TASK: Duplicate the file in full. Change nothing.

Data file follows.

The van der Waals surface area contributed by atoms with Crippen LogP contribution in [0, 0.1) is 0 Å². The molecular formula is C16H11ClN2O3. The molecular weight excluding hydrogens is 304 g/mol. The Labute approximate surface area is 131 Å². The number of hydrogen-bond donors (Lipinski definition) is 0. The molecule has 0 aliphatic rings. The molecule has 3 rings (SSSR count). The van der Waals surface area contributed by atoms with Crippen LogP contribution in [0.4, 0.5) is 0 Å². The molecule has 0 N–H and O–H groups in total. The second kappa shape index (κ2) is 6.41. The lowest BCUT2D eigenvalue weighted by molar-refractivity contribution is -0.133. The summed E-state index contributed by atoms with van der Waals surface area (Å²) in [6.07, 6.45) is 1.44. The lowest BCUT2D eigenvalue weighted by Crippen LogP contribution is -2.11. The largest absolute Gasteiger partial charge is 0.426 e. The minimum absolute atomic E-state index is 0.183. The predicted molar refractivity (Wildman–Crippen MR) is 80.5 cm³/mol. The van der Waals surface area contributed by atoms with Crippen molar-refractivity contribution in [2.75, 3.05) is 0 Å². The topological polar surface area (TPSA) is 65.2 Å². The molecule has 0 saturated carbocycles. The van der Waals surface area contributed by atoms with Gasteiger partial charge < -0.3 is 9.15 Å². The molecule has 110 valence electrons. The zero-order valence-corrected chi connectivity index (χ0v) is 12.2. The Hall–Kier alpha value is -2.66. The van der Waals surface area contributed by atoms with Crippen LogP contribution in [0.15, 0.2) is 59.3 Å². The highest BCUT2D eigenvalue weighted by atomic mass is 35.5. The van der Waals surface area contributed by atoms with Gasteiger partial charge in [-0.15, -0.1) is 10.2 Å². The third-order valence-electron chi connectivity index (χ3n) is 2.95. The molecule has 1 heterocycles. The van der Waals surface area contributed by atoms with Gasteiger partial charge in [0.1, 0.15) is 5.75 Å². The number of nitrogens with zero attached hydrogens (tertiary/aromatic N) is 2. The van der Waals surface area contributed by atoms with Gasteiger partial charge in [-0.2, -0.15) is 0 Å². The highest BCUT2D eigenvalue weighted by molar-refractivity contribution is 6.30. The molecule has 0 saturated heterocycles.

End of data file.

The van der Waals surface area contributed by atoms with Crippen LogP contribution in [0, 0.1) is 0 Å². The molecular formula is C16H11ClN2O3. The molecular weight excluding hydrogens is 304 g/mol. The Labute approximate surface area is 131 Å². The number of hydrogen-bond donors (Lipinski definition) is 0. The molecule has 0 aliphatic rings. The molecule has 3 rings (SSSR count). The van der Waals surface area contributed by atoms with Crippen LogP contribution in [0.4, 0.5) is 0 Å². The molecule has 0 N–H and O–H groups in total. The second kappa shape index (κ2) is 6.41. The lowest BCUT2D eigenvalue weighted by molar-refractivity contribution is -0.133. The summed E-state index contributed by atoms with van der Waals surface area (Å²) in [6.07, 6.45) is 1.44. The lowest BCUT2D eigenvalue weighted by Crippen LogP contribution is -2.11. The largest absolute Gasteiger partial charge is 0.426 e. The minimum absolute atomic E-state index is 0.183. The predicted molar refractivity (Wildman–Crippen MR) is 80.5 cm³/mol. The van der Waals surface area contributed by atoms with Crippen molar-refractivity contribution in [2.75, 3.05) is 0 Å². The topological polar surface area (TPSA) is 65.2 Å². The molecule has 0 saturated carbocycles. The van der Waals surface area contributed by atoms with Gasteiger partial charge < -0.3 is 9.15 Å². The molecule has 110 valence electrons. The zero-order valence-corrected chi connectivity index (χ0v) is 12.2. The Hall–Kier alpha value is -2.66. The van der Waals surface area contributed by atoms with Crippen LogP contribution in [0.15, 0.2) is 59.3 Å². The highest BCUT2D eigenvalue weighted by atomic mass is 35.5. The van der Waals surface area contributed by atoms with Gasteiger partial charge in [-0.15, -0.1) is 10.2 Å². The third-order valence-electron chi connectivity index (χ3n) is 2.95. The molecule has 1 heterocycles. The van der Waals surface area contributed by atoms with Gasteiger partial charge in [0.1, 0.15) is 5.75 Å². The number of nitrogens with zero attached hydrogens (tertiary/aromatic N) is 2. The van der Waals surface area contributed by atoms with Gasteiger partial charge in [-0.2, -0.15) is 0 Å². The highest BCUT2D eigenvalue weighted by molar-refractivity contribution is 6.30. The molecule has 0 saturated heterocycles.